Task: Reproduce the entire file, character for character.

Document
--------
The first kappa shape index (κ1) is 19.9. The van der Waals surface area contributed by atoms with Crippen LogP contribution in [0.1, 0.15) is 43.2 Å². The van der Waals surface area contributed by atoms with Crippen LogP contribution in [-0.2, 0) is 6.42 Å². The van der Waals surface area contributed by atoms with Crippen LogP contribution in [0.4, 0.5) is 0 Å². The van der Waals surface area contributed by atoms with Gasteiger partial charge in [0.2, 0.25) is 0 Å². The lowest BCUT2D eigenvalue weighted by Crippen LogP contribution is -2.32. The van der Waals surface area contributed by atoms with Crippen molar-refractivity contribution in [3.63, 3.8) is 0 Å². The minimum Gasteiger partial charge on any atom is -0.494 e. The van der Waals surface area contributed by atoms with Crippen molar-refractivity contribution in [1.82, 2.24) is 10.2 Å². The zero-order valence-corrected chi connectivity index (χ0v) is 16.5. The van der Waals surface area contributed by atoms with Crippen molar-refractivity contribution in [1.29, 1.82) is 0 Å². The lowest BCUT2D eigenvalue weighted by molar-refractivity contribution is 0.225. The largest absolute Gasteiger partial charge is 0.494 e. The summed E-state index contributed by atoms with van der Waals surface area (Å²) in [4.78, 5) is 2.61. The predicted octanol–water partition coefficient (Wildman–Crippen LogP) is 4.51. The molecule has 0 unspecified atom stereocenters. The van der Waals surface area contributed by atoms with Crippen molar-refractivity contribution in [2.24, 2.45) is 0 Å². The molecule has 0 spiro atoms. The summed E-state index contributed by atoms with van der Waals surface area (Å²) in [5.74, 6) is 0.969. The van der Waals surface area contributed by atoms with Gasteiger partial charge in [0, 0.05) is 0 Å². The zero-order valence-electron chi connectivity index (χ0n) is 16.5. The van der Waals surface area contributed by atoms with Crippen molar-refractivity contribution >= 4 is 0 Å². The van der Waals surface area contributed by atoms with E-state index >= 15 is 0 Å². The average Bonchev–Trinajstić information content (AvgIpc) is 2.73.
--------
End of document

The first kappa shape index (κ1) is 19.9. The van der Waals surface area contributed by atoms with Crippen LogP contribution in [0.1, 0.15) is 43.2 Å². The van der Waals surface area contributed by atoms with Crippen LogP contribution in [-0.2, 0) is 6.42 Å². The van der Waals surface area contributed by atoms with Crippen LogP contribution in [0.4, 0.5) is 0 Å². The van der Waals surface area contributed by atoms with Gasteiger partial charge in [0.2, 0.25) is 0 Å². The lowest BCUT2D eigenvalue weighted by Crippen LogP contribution is -2.32. The van der Waals surface area contributed by atoms with Crippen molar-refractivity contribution in [3.63, 3.8) is 0 Å². The minimum Gasteiger partial charge on any atom is -0.494 e. The van der Waals surface area contributed by atoms with Crippen molar-refractivity contribution in [1.82, 2.24) is 10.2 Å². The zero-order valence-corrected chi connectivity index (χ0v) is 16.5. The van der Waals surface area contributed by atoms with Crippen molar-refractivity contribution in [1.29, 1.82) is 0 Å². The lowest BCUT2D eigenvalue weighted by molar-refractivity contribution is 0.225. The largest absolute Gasteiger partial charge is 0.494 e. The summed E-state index contributed by atoms with van der Waals surface area (Å²) in [4.78, 5) is 2.61. The predicted octanol–water partition coefficient (Wildman–Crippen LogP) is 4.51. The molecule has 0 unspecified atom stereocenters. The van der Waals surface area contributed by atoms with Crippen molar-refractivity contribution in [2.24, 2.45) is 0 Å². The molecule has 0 spiro atoms. The summed E-state index contributed by atoms with van der Waals surface area (Å²) in [5.74, 6) is 0.969. The van der Waals surface area contributed by atoms with Gasteiger partial charge in [0, 0.05) is 0 Å². The zero-order valence-electron chi connectivity index (χ0n) is 16.5. The van der Waals surface area contributed by atoms with Crippen molar-refractivity contribution >= 4 is 0 Å². The van der Waals surface area contributed by atoms with E-state index >= 15 is 0 Å². The average Bonchev–Trinajstić information content (AvgIpc) is 2.73.